Day starts before dawn at the trailside camp, when riders roll out of RVs and sleeping nooks inside horse trailers. The John Wayne Pioneer Wagons and Riders crew saddles horses and hitches wagons, then starts the daily procession east, down a straight trail of dirt and gravel. The travelers do it for two weeks straight, riding all the way to the Idaho border.
The annual trek down Washington’s John Wayne Pioneer Trail stayed much the same for 37 years, until the cross-state got a whole new name in 2018. Welcome to the Palouse to Cascades State Park Trail, crown jewel of the state park system.
Tom Short holds the reins of two Tennessee Walker horses that pull a wooden wagon straight out of, well, a John Wayne flick. Cherry red with wood-spoke wheels, it’s a lot newer than it looks; the retired Kirkland shop teacher bought it from a Canadian maker. “I don’t want an old wagon, it’s too much trouble,” he laughs. “I don’t like old anything.”
Except, of course, this old path. When the state acquired the cross-state Chicago, Milwaukee, St. Paul and Pacific Railroad in the 1980s, much of the track underwent a rails-to-trails conversion for horses, hikers, bikers, and, sure, wagons. The John Wayne name was meant to summon the actor’s aura of frontier derring-do; never mind that the Duke never lived in Washington.
By 2006 the state turned 110 miles—North Bend to past Ellensburg—into Iron Horse State Park; various agencies, from the state parks to the Department of Natural Resources manage the eastern end. The dual names were confusing, and the trail was threatened in 2015 when Ninth Legislative District representatives inserted a state budget provision to deed 130 eastern trail miles back to private landowners. Only a typo (it said “from the Columbia River to the Columbia River”) derailed the plan.
“The John Wayne name had lost its shine” by 2018, says Marilyn Hedges of advocacy group Friends of the John Wayne Pioneer Trail; the late actor is now remembered as much for racist remarks as shoot-’em-ups. The Iron Horse moniker was too common for good SEO. Hence the new Palouse to Cascades State Park Trail name.
“It’s an adventure,” says Hedges, musing on the trail whose name now spans the state as much as the footpath itself does. It’s elk and wildflowers, she says, rugged and remote. “You’re not paralleling any major highways, so you see things you won’t see on the freeway.” She’s a cyclist, but she gets why the Wagons and Riders group goes horseback. “They have this western ethos, that sense of adventure, that John Wayne kind of feeling, going out across the west. And they love it.”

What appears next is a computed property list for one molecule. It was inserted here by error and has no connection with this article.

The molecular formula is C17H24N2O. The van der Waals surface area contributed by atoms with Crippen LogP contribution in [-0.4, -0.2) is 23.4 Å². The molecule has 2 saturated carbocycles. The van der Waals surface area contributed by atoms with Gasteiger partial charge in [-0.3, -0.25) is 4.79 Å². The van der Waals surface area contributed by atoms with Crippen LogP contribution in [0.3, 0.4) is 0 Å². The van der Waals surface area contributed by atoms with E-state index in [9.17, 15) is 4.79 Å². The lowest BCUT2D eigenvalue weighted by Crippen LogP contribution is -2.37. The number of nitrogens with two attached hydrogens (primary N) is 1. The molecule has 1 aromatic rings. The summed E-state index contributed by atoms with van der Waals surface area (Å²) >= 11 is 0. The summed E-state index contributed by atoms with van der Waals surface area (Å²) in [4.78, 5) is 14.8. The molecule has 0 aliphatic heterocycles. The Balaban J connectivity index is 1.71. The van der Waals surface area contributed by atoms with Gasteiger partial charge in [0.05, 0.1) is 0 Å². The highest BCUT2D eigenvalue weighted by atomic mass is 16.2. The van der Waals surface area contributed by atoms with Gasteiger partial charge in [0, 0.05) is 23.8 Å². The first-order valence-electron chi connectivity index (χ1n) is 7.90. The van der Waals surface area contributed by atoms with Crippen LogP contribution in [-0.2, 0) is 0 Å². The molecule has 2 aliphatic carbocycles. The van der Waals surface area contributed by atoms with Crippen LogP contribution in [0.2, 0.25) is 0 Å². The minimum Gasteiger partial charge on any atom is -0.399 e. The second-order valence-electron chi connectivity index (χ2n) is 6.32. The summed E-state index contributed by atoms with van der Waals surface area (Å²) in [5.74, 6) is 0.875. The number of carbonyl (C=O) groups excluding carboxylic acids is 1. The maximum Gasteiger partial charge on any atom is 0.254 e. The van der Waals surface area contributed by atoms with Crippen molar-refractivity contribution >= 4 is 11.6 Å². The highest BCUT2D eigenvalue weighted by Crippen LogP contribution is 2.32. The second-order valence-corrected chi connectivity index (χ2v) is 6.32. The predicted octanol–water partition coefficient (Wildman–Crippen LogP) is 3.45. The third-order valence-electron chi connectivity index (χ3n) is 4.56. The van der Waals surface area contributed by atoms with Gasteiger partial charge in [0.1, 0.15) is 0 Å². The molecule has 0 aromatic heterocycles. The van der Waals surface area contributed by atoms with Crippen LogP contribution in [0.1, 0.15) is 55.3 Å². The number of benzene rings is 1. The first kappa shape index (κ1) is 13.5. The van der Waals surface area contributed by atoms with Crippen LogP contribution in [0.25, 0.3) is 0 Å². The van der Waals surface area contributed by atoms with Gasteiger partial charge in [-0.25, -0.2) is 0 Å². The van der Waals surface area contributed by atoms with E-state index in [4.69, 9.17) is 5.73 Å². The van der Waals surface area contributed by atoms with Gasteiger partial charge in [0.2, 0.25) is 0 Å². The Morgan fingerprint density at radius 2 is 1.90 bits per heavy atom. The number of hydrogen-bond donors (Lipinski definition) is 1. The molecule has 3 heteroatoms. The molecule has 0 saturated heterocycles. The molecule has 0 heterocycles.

Short himself struggles to find the words for the rich experience of riding the trail, but he uses the word “unreal” a lot to describe the landscape and the people they meet on every pilgrimage. The residents of small-town Malden host a meatloaf feast at one stop, and the Amish-like Hutterites show off their potato-growing commune at another. “You’re so tired by the end of the day, everyone’s asleep by eight,” he says. “Every day is a different experience—it’s endless, every day.”
Cycle the Palouse to Cascades
North Bend, 1 hour from Seattle | Unpaved Trail, Historic Tunnels
The ambition behind the newly named and still incomplete Palouse to Cascades State Park Trail recalls the big dreams of railroad barons: Just imagine an unbroken route all the way across Washington state. This byway actually replaces the Chicago, Milwaukee, St. Paul and Pacific Railroad, reborn today as a 110-mile stretch of rails-to-trail for hikers, bikers, and horseback riders.
Thanks to a confusing name—until May it was called the John Wayne Pioneer Trail, but one stretch was also known as Iron Horse State Park—few westsiders knew there was a carless route across the Cascades. A recent rebranding could change all that, along with pushes to complete missing segments in eastern Washington. But for now, the Palouse to Cascades runs unbroken from near North Bend to the Columbia River, the old railroad tracks reincarnated as a gravel route at a gentle grade. Day users go a few miles; overnighters tackle the entire 110 miles.
Though sections of the trail approach I-90, it’s a world away from the freeway. It hugs hillsides and runs under cliffs, passes over historic trestles and through the Snoqualmie Tunnel, known as the country’s longest hikeable railroad tunnel, a 2.3-mile stumble in the dark. Turn off your flashlight, since it’s the only part of the Palouse to Cascades without a memorable vista.
Written in the Stars
The Goldendale Observatory will reopen with a brand-new facility around its classic telescope in summer 2019, but until then park staff hold interpretive stargazing programs in nearby Maryhill.